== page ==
« Hybrid ceramics – in between Taipei and Bristol »
This paper will investigate, as a Taiwanese ceramic artist living away from my homeland, how my ceramic practice attempts to combine Taiwanese social rituals and context with my research through clay to express my cultural identity.
|Third, I will analyse the status of bananas in Taiwan and how they were known as the King of Fruits in Taiwan from the 1930s to the 1960s, were smaller than Caribbean bananas, and also more chewy and sweet. For banana-growing countries, bananas are often of major economic importance in international trade with other countries. This fruit has huge political implications linked with who grows them, who trades them and who buys them, associated with human concerns and political awareness. My work demonstrates these tensions by assembling earthenware casts of real Western and Taiwanese bananas in different combinations.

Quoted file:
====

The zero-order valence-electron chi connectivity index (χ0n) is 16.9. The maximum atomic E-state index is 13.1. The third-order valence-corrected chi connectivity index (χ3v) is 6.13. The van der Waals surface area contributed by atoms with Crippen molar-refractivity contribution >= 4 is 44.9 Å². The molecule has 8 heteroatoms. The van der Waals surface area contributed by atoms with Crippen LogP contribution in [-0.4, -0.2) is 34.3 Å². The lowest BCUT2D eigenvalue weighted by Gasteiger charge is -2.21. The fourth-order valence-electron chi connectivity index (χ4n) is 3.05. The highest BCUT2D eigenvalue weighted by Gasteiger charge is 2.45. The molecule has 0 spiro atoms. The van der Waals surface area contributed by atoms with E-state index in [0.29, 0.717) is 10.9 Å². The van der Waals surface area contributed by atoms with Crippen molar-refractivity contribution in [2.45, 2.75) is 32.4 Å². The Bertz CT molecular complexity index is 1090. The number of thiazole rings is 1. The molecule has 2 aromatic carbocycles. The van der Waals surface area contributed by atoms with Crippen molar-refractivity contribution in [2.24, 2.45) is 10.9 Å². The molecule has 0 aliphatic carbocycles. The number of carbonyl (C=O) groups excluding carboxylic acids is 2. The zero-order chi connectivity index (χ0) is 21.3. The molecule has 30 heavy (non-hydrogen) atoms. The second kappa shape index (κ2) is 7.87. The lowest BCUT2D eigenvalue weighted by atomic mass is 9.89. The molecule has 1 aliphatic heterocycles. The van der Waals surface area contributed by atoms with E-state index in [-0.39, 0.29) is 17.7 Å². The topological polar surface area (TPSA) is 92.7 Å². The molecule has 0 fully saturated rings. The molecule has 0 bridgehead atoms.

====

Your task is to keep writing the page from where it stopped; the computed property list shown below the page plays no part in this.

Finally, I will discuss my installation work: the language of ceramics. I used traditional Chinese characters to reflect national identity and personal identity through the visual and physical aspects of language to communicate with the audience.
Being a ceramic artist living and working between two cultures offers me an opportunity to consider myself an outsider in both cultures. Making ceramics in different cultural locations has provided a catalyst to my work, reviewing and responding to the tension, confusion and ambiguity.
|Click here to view Wen-Hsi Harman’s presentation|